Staff Publications

Staff Publications

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    'Staff publications' is the digital repository of Wageningen University & Research

    'Staff publications' contains references to publications authored by Wageningen University staff from 1976 onward.

    Publications authored by the staff of the Research Institutes are available from 1995 onwards.

    Full text documents are added when available. The database is updated daily and currently holds about 240,000 items, of which 72,000 in open access.

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Record number 318821
Title Contribution of caffeine to the homocysteine-raising effect of coffee : a randomized controlled trial in humans
Author(s) Verhoef, P.; Pasman, W.J.; Vliet, T. van; Urgert, R.; Katan, M.B.
Source American Journal of Clinical Nutrition 76 (2002). - ISSN 0002-9165 - p. 1244 - 1248.
Department(s) Physics and Physical Chemistry of Foods
Human Nutrition & Health
Publication type Refereed Article in a scientific journal
Publication year 2002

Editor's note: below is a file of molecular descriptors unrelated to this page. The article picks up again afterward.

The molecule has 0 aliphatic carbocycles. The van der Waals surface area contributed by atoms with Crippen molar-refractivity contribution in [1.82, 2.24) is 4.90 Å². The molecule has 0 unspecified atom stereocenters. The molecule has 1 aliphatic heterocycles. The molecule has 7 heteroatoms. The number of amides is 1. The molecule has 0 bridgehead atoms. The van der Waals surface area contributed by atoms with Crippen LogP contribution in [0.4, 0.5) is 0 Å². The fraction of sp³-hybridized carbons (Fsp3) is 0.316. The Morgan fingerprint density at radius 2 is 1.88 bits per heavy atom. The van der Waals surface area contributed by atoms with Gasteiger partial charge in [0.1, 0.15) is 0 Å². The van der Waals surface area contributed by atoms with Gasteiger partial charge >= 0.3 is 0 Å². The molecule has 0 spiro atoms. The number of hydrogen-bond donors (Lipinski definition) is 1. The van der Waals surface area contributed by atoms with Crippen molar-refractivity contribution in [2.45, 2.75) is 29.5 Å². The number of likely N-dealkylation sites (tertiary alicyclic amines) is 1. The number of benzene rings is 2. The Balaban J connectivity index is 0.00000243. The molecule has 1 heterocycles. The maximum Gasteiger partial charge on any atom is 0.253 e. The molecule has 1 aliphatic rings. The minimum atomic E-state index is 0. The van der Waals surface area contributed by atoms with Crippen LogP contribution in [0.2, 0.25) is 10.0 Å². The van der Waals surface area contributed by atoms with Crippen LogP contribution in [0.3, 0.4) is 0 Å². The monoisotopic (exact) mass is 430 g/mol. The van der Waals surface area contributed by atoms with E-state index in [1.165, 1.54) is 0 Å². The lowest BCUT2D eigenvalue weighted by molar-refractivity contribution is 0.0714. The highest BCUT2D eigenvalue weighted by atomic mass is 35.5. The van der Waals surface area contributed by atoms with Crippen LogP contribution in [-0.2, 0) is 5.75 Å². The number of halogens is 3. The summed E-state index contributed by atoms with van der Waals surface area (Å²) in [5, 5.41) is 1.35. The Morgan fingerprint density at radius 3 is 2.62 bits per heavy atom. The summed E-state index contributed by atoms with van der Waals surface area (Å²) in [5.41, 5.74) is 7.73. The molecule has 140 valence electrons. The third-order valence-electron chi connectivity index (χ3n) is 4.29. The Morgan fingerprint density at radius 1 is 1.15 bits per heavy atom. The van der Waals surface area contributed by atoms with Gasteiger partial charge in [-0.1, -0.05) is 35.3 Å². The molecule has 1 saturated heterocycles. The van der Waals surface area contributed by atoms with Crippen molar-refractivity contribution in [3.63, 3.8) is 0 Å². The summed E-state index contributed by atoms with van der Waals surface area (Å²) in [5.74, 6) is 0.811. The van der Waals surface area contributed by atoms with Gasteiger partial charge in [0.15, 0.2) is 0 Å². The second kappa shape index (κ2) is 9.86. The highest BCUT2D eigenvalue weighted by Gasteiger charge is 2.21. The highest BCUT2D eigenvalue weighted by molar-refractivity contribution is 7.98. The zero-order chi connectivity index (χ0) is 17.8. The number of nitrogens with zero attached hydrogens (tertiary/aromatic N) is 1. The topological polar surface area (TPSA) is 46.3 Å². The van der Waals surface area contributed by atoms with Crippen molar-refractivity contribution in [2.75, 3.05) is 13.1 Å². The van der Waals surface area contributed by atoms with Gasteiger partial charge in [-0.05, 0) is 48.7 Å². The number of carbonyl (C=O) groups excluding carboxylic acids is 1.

Abstract Background: A high plasma total homocysteine concentration is associated with increased risk of cardiovascular disease. Consumption of unfiltered or filtered coffee raises total homocysteine concentrations in healthy volunteers. The responsible compound, however, is unknown. Objective: The objective was to determine whether caffeine explains the homocysteine-raising effect of coffee. Design: Forty-eight subjects aged 19–65 y completed this randomized crossover study with 3 treatments, each lasting 2 wk. Subjects consumed 6 capsules providing 870 mg caffeine/d (test treatment), 0.9 L paper-filtered coffee providing 870 mg caffeine/d, or 6 placebo capsules. Blood samples were drawn fasting and 4 h after consumption of 0.45 L coffee or 3 capsules. Results: The mean fasting plasma homocysteine concentration after the placebo treatment was 9.6 ± 3.1 ?mol/L. The caffeine and coffee treatments increased fasting homocysteine by 0.4 ?mol/L (95% CI: 0.1, 0.7; P = 0.04), or 5%, and by 0.9 ?mol/L (95% CI: 0.6, 1.2; P = 0.0001), or 11%, respectively, compared with placebo. The increase in homocysteine concentrations 4 h after consumption of 0.45 L coffee relative to consumption of 3 placebo capsules was 19% (P = 0.0001). Caffeine treatment had a much weaker acute effect on homocysteine (4%; P = 0.09). Effects of caffeine were stronger in women than in men, but the effects of coffee did not differ significantly between men and women. Conclusions: Caffeine is partly responsible for the homocysteine-raising effect of coffee. Coffee, but not caffeine, affects homocysteine metabolism within hours after intake, although the effect is still substantial after an overnight fast. Key Words: Caffeine … paper-filtered coffee … homocysteine … B vitamins … crossover experiment
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